Last week, we attended the Conference for the Advancement of Science Teaching in San Antonio. During the three-day conference, hundreds of teachers visited our booth and signed up for our email list. We also had the chance to talk to many teachers about the way they are using space in the classroom.
We talked to a number of teachers who had participated, or were participating, in the Student Spaceflight Experiments Program being run by the National Center for Earth and Space Science Education and NanoRacks. All of them were enthusiastic about the program. At the same time, however, they also talked about the challenge of fitting a student experiment into the small test-tube size payload volume.
The teachers expressed a clear desire for larger payload volumes. We mentioned the CubeSat form factor (10 centimeters on a side), which they seemed to like.
At the same time, of course, schools have limited financial resources. NanoRacks has done an admirable job of streamlining the process for flying educational payloads to the International Space Station, but launch costs are not under their control. By squeezing 15 payloads into a CubeSat volume, they’re able to keep costs down to $21,500 – a price that’s within reach of school fundraising and sponsorship programs. That includes both launch costs and Nanorack’s own expenses and overhead.
It would be great if schools could fly a CubeSat-sized payload for $21,000, or even less, but that isn’t going to happen until launch costs go down. Before someone says, “Elon Musk is going to do that” – no, he isn’t. At least, not in the near term. Nanoracks is already flying on the Dragon capsule and paying SpaceX prices. Further cost reductions are necessary.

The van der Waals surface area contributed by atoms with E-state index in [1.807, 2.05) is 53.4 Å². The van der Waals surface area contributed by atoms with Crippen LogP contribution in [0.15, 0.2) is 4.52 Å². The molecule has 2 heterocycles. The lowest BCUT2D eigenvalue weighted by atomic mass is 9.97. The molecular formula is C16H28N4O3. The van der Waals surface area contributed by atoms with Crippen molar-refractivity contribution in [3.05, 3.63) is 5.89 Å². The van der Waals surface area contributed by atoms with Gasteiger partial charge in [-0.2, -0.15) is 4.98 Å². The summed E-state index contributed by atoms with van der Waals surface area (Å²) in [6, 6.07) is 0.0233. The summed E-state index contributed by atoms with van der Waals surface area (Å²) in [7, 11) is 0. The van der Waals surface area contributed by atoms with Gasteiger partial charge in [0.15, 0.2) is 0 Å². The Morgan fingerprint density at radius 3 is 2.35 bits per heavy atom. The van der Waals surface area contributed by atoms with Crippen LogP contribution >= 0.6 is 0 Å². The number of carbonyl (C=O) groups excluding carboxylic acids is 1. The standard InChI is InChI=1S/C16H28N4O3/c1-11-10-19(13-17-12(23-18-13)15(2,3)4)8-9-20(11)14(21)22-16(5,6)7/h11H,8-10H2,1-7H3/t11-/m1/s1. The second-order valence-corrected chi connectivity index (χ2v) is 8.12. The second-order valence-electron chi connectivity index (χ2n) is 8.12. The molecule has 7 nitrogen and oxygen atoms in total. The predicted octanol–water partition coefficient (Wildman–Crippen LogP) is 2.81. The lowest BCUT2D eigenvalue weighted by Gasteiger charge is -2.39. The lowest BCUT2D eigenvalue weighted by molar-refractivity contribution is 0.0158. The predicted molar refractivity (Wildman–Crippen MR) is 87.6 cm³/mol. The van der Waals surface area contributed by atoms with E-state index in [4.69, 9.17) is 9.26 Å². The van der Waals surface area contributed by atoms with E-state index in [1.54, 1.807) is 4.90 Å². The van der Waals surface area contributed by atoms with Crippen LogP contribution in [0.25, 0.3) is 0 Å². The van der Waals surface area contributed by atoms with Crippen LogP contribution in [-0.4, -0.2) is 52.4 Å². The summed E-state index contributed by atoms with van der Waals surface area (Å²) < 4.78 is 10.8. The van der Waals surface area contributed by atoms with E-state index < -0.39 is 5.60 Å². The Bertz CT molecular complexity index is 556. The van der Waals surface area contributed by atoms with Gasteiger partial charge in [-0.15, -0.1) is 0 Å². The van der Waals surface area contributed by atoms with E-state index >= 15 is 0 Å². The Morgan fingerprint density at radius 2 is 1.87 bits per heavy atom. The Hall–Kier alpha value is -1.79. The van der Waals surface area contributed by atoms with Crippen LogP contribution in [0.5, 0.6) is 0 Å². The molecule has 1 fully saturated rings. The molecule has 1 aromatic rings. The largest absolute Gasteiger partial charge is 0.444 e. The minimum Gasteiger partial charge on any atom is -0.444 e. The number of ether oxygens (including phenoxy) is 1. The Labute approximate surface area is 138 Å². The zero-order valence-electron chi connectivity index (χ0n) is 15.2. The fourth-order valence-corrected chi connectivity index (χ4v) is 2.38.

The real answer, in the near term, is reusable suborbital spacecraft. The XCOR Lynx, for example, can easily accommodate a dozen CubeSat experiments with a payload operator. Without a payload operator, it could carry 100 or more. Based on XCOR’s initial retail price of $95,000 per flight, this means launch costs of a few hundred to a few thousand dollars per cube. Armadillo Aerospace, Masten Space Systems, and Virgin Galactic will be offering flights at similar price points.
If the price of flying an experiment is reduced to the cost of a classroom microscope, space science could become a standard part of every high-school science curriculum. That would require streamlining the payload integration process as well as reducing launch costs. There will be a lot of work for payload integrators such as NanoRacks to do. Even orbital launch companies like SpaceX would benefit from a suborbital flight program for educational payloads. It would create an entry-level market for space experiments, some of which might grow into larger, orbital experiments.